Moreover, while the ALJ does not have to discuss every piece of evidence, the ALJ cannot cherry-pick the evidence that supports his decision to the exclusion of evidence favorable to the claimant. See Czerska v. Colvin, No. TMD 12-2238, 2013 WL 5335406, at *4 (D.Md. Sept. 20, 2013). This is particularly troubling in cases of fibromyalgia where the symptoms are subjective in nature. A review of the record shows that Ms. Dowell testified that the "pain is just unbearable, " and "she never know[s] when it's going to happen." (Tr. at 41.) She further testified that there are times when she is unable to function for three or four days. (Id. ) The record contains statements from Ms. Dowell's family that corroborate her subjective complaints of pain which are not mentioned in the ALJ's decision.[2] In addition, Ms. Dowell began treatment with Dr. Semble, a rheumatologist, in September of 2008. (Id. at 350.) While the ALJ noted that Ms. Dowell's pain level from her October 2008 visit with Dr. Semble was a 5/10 ( id. at 14), he failed to discuss that Ms. Dowell consistently reported pain to Dr. Semble over more than ten visits from 2008-2010. (Id. at 336-51, 398-417.) During these visits her pain level continued to increase, frequently reaching a level of 9/10 and 10/10. (Id. ) Further, Dr. Semble's records noted that Ms. Dowell was "severely restricted in physical and social activities" due to her pain. ( See, e.g., Tr. at 336, 338, 342, 344, 415, 413, 411.) Because Dr. Semble was a treating specialist, the ALJ should have provided thorough analysis of his treatment and assessment of Ms. Dowell's fibromyalgia and related symptoms in his RFC analysis. Loving, 2012 WL 4329283, at *5 ("When evaluating the presence and impact of fibromyalgia, ... deference to the treating specialist is critical due to the unique problems in evaluating its impact on the patient" and "because in person assessments... represent the best means of assessing the patient's information.").

While the Court recognizes that the RFC determination is the ALJ's province, the ALJ must provide the specific reasons supported by the evidence in the record to make clear to this Court the weight given to Ms. Dowell's subjective complaints of pain. SSR 96-7P, 1996 WL 374186, at *2 (Jul. 2, 1996). Nor is it sufficient for the ALJ to recite a fact summary and make conclusory statements in support of his RFC.[3] See St. James v. Comm'r of Social Sec., No. 13-10574, 2014 WL 1305032, at *7 (E.D.Mich. Feb. 4, 2014); Waugh v. Astrue, No. 1:11-CV-284, 2012 WL 6754917, at *5 (W.D. N.C. Nov. 27, 2012). A necessary predicate to engaging in substantial evidence review is a record that adequately explains the ALJ's findings and reasoning. Radford v. Colvin, 734 F.3d 288, 295(4th Cir. 2013). This requires that the ALJ build a logical bridge between the evidence and his conclusions. Lopez ex rel. Lopez v. Barnhart, 336 F.3d 535, 539 (7th Cir. 2003). Here, the Court cannot discern whether the ALJ took into consideration Ms. Dowell's fibromyalgia-related symptoms in arriving at the RFC. Accordingly, the Court will remand this matter for further consideration as set forth herein.[4] The Court expresses no opinion on whether Ms. Dowell's subjective complaints of pain are credible.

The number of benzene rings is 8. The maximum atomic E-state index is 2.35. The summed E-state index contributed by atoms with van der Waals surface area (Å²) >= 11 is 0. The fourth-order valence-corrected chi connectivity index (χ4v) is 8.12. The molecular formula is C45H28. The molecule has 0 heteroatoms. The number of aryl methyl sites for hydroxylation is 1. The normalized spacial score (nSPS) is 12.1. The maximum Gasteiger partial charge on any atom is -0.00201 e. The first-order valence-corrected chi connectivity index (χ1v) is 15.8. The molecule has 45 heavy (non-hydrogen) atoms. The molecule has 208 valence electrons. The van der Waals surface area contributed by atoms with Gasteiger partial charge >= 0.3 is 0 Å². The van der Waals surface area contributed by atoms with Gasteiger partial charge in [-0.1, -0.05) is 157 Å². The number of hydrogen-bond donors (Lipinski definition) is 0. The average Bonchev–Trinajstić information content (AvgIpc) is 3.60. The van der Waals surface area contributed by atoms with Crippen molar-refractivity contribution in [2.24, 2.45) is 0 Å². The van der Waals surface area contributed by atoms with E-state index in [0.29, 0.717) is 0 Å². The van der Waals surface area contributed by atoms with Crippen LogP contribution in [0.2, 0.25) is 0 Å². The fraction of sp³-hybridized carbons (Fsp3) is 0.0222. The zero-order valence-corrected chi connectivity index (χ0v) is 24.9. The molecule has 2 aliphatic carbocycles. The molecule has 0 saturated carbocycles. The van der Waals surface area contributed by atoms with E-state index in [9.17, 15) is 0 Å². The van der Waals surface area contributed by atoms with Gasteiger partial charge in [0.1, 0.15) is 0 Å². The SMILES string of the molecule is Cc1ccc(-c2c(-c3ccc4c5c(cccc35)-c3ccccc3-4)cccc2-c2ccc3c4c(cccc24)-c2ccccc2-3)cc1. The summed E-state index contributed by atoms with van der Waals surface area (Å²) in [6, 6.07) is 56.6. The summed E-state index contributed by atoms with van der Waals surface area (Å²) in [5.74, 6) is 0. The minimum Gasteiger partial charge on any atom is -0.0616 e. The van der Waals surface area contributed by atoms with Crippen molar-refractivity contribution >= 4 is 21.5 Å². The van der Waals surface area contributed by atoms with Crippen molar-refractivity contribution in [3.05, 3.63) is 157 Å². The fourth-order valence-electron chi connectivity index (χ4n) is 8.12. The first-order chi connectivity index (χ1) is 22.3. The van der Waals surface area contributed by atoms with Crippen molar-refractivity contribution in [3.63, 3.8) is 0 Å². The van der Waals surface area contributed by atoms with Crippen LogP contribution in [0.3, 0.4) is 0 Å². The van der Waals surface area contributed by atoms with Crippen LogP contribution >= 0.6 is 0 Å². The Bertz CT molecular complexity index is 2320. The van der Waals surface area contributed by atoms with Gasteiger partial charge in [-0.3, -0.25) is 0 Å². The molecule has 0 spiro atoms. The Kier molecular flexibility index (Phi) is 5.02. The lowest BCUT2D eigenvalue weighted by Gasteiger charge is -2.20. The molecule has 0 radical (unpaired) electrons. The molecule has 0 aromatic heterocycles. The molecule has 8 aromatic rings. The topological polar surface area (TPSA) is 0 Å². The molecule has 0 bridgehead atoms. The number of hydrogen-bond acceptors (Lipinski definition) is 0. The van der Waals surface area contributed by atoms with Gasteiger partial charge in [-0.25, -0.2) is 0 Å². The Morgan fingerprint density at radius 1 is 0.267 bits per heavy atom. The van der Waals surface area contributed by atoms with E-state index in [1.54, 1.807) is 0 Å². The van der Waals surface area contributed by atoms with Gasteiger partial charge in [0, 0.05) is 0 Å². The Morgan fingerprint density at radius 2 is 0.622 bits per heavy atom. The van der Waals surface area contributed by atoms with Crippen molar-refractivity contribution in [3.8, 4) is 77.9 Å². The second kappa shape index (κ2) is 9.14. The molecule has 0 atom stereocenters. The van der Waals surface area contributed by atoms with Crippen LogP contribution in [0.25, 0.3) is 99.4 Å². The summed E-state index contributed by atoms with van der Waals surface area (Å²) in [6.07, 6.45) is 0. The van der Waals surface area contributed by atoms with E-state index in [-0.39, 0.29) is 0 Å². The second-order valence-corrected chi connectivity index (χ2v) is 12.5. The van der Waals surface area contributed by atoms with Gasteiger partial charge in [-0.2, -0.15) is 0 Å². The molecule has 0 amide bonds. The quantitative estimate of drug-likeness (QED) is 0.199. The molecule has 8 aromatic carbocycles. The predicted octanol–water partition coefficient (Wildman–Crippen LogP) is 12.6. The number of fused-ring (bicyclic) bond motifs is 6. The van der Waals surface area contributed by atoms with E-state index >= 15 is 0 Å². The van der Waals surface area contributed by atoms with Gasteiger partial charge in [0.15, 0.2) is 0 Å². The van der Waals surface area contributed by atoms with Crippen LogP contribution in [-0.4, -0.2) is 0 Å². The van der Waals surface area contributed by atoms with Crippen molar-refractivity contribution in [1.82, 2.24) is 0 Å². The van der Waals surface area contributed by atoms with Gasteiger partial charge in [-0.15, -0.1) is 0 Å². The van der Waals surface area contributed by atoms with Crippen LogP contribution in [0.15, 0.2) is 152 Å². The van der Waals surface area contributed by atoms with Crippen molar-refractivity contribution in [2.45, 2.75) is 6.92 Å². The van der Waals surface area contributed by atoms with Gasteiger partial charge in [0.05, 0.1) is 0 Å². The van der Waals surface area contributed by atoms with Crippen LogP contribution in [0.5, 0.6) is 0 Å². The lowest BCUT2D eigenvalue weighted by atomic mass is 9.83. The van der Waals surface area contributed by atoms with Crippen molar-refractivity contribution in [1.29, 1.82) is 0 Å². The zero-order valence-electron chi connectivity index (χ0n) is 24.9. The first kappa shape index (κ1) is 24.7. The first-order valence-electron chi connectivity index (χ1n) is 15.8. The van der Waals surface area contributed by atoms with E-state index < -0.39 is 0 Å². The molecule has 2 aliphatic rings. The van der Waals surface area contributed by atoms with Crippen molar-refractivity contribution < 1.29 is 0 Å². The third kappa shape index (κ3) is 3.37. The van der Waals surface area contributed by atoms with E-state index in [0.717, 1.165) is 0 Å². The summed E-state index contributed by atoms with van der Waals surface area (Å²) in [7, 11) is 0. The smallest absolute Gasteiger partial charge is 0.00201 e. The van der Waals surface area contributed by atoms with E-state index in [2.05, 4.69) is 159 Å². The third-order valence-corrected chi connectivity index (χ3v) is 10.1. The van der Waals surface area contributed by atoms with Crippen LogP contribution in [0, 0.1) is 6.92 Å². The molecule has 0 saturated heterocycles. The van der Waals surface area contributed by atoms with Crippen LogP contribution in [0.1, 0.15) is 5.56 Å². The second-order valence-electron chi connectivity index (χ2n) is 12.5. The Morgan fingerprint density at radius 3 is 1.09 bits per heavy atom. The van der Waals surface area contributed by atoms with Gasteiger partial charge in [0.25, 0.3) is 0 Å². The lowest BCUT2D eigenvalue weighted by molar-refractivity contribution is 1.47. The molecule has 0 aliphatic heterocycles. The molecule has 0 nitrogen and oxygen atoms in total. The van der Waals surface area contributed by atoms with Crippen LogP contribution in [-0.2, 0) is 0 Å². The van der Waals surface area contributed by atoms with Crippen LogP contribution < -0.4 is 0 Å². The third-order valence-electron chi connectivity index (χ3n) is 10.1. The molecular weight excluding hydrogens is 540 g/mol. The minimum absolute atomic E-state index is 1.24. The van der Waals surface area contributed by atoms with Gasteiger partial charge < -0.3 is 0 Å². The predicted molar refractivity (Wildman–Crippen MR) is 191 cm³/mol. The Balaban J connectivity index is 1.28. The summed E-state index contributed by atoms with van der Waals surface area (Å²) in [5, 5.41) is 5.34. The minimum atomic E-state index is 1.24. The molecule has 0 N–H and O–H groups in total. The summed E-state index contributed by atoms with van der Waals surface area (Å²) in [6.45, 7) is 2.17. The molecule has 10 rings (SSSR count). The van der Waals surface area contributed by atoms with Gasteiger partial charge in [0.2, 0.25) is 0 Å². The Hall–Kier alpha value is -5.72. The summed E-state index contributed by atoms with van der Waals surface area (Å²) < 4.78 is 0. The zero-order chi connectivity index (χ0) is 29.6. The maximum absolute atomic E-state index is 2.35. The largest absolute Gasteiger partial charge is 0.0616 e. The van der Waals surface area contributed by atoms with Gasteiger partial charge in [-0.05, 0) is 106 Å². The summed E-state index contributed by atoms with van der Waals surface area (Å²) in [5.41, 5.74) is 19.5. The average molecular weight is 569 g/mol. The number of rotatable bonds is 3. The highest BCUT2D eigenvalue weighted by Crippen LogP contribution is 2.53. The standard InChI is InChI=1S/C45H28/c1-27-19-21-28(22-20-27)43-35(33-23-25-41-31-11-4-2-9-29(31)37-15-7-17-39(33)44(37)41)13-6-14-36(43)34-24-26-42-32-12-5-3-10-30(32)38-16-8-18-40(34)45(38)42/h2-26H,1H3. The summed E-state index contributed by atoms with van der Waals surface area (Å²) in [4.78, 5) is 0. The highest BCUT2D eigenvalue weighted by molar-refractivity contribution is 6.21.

For these reasons, the Court enters the following:


IT IS THEREFORE ORDERED that the Commissioner's decision finding no disability is REVERSED; that Defendant Acting Commissioner of Social Security Carolyn W. Colvin's Motion for Judgment on the Pleadings (Doc. 11) is DENIED; that Plaintiff Caprice W. Dowell's Motion for Judgment Reversing Judgment of the Commissioner or Remanding the Cause for Rehearing (Doc. 9) is GRANTED to the extent it seeks reversal and remand for rehearing, and this action is REMANDED for further proceedings consistent with this Opinion under sentence four of 42 U.S.C. § 405(g).